Byers, J.A. 2006. Analysis of insect and plant colors in digital images using Java software on the Internet. Annals of the Entomological Society of America 99:865-874. pdf

Lygus hesperus male on alfalfa
Abstract-- Description of colors of insects and plants in biological research is often subjective and imprecise. A quantitative, statistical, and standardized method for describing colors by software analysis of digital images would be useful to researchers if readily available. An Internet Web page with JavaScript and Java applet was made that loads a digital image and analyzes the red, green, and blue (RGB) intensity components of the pixels in any rectangular area of relatively uniform color. A mean, standard deviation (SD), coefŮcient of variation, and percentage of each of the three color components in the area is calculated. Thus, a colored area in an image can be depicted objectively as R ▒ SD, G ▒ SD, and B ▒ SD, or percentages thereof, allowing mean color to be reproduced elsewhere by paint programs. For each analysis, the software uses the RGB component colors to make a bar graph with eachRGBvalue and SD. The software was used to analyze colors of ▀owers and leaves of two cotton species, white and red varieties of upland, Gossypium hirsutum L., and Pima, Gossypium barbadense L. (Malvaceae); western tarnished plant bug, Lygus hesperus Knight (Heteroptera: Miridae); yellow plastic used in insect traps; and eight other insect species. Three two-dimensional (2D) color-space diagrams (hexagon, 2D-cube, and ternary percentages) are described and used to plot colors from analyses. Statistical tests are presented that compare whether two groups of color-space points in three dimensions are significantly separated. Differences in color vision are compared in humans, insects, digital cameras, and spectroradiometers.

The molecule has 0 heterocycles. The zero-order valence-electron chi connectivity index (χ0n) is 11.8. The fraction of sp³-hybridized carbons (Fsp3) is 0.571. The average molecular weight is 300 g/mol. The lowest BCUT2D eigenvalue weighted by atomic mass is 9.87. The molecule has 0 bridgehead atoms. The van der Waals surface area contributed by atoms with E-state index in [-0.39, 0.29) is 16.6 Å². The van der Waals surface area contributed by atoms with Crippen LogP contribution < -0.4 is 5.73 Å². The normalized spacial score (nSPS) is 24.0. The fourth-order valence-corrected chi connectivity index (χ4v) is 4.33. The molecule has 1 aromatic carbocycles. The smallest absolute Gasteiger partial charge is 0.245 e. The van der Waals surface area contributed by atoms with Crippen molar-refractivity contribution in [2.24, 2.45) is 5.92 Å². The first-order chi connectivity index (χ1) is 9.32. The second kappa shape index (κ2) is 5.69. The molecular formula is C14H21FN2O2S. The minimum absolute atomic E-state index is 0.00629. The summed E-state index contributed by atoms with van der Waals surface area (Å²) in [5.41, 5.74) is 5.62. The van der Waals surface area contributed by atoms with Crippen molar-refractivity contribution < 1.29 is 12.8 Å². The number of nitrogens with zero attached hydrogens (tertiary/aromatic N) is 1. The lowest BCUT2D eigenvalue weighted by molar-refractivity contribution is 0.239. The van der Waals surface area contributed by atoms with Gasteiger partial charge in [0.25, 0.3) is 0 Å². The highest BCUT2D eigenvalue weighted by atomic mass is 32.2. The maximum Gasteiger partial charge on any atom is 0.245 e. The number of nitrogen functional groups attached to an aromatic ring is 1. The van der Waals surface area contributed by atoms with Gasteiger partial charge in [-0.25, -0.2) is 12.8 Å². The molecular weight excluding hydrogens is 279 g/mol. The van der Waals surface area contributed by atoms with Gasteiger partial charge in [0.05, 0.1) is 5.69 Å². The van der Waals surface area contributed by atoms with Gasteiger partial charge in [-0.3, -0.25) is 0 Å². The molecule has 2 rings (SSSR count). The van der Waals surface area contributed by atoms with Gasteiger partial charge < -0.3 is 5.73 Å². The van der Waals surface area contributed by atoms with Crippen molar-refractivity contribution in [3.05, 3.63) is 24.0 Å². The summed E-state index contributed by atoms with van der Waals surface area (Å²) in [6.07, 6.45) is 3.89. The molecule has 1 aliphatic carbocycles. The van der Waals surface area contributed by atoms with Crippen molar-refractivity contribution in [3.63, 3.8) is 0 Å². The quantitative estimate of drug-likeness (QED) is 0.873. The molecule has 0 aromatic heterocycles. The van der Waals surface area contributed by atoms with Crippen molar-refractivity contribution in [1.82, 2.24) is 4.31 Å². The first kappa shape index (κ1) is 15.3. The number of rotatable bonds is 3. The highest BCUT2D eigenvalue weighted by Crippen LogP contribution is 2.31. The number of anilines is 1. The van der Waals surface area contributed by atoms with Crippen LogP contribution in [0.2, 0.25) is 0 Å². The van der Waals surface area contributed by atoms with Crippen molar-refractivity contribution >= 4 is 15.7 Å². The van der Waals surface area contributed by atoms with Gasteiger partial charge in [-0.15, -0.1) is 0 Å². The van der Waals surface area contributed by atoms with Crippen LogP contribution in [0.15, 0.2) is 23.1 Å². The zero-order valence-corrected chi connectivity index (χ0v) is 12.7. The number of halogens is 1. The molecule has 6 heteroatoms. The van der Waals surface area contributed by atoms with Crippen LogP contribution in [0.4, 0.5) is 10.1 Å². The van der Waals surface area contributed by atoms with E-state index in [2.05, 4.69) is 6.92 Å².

Chemical Ecology